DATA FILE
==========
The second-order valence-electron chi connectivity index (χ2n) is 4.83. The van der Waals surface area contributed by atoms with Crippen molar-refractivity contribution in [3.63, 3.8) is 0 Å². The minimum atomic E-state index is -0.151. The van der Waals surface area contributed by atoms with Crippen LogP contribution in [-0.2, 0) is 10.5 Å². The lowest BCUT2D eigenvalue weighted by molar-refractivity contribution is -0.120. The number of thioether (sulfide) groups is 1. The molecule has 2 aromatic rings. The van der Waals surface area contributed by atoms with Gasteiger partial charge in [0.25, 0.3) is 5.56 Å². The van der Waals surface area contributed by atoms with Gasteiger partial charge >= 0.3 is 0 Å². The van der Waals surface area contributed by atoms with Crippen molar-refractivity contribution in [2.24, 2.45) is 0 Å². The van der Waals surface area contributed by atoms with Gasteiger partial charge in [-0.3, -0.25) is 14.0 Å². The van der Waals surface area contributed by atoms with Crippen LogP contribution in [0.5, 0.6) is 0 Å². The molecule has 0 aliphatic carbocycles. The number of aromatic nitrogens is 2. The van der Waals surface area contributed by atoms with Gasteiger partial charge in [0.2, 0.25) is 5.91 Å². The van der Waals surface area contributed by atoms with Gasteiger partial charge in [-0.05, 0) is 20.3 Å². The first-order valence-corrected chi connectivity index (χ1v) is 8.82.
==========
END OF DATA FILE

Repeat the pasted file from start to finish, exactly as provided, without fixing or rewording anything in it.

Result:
The second-order valence-electron chi connectivity index (χ2n) is 4.83. The van der Waals surface area contributed by atoms with Crippen molar-refractivity contribution in [3.63, 3.8) is 0 Å². The minimum atomic E-state index is -0.151. The van der Waals surface area contributed by atoms with Crippen LogP contribution in [-0.2, 0) is 10.5 Å². The lowest BCUT2D eigenvalue weighted by molar-refractivity contribution is -0.120. The number of thioether (sulfide) groups is 1. The molecule has 2 aromatic rings. The van der Waals surface area contributed by atoms with Gasteiger partial charge in [0.25, 0.3) is 5.56 Å². The van der Waals surface area contributed by atoms with Gasteiger partial charge >= 0.3 is 0 Å². The van der Waals surface area contributed by atoms with Crippen molar-refractivity contribution in [2.24, 2.45) is 0 Å². The van der Waals surface area contributed by atoms with Gasteiger partial charge in [-0.3, -0.25) is 14.0 Å². The van der Waals surface area contributed by atoms with Crippen LogP contribution in [0.5, 0.6) is 0 Å². The molecule has 0 aliphatic carbocycles. The number of aromatic nitrogens is 2. The van der Waals surface area contributed by atoms with Gasteiger partial charge in [0.2, 0.25) is 5.91 Å². The van der Waals surface area contributed by atoms with Gasteiger partial charge in [-0.05, 0) is 20.3 Å². The first-order valence-corrected chi connectivity index (χ1v) is 8.82.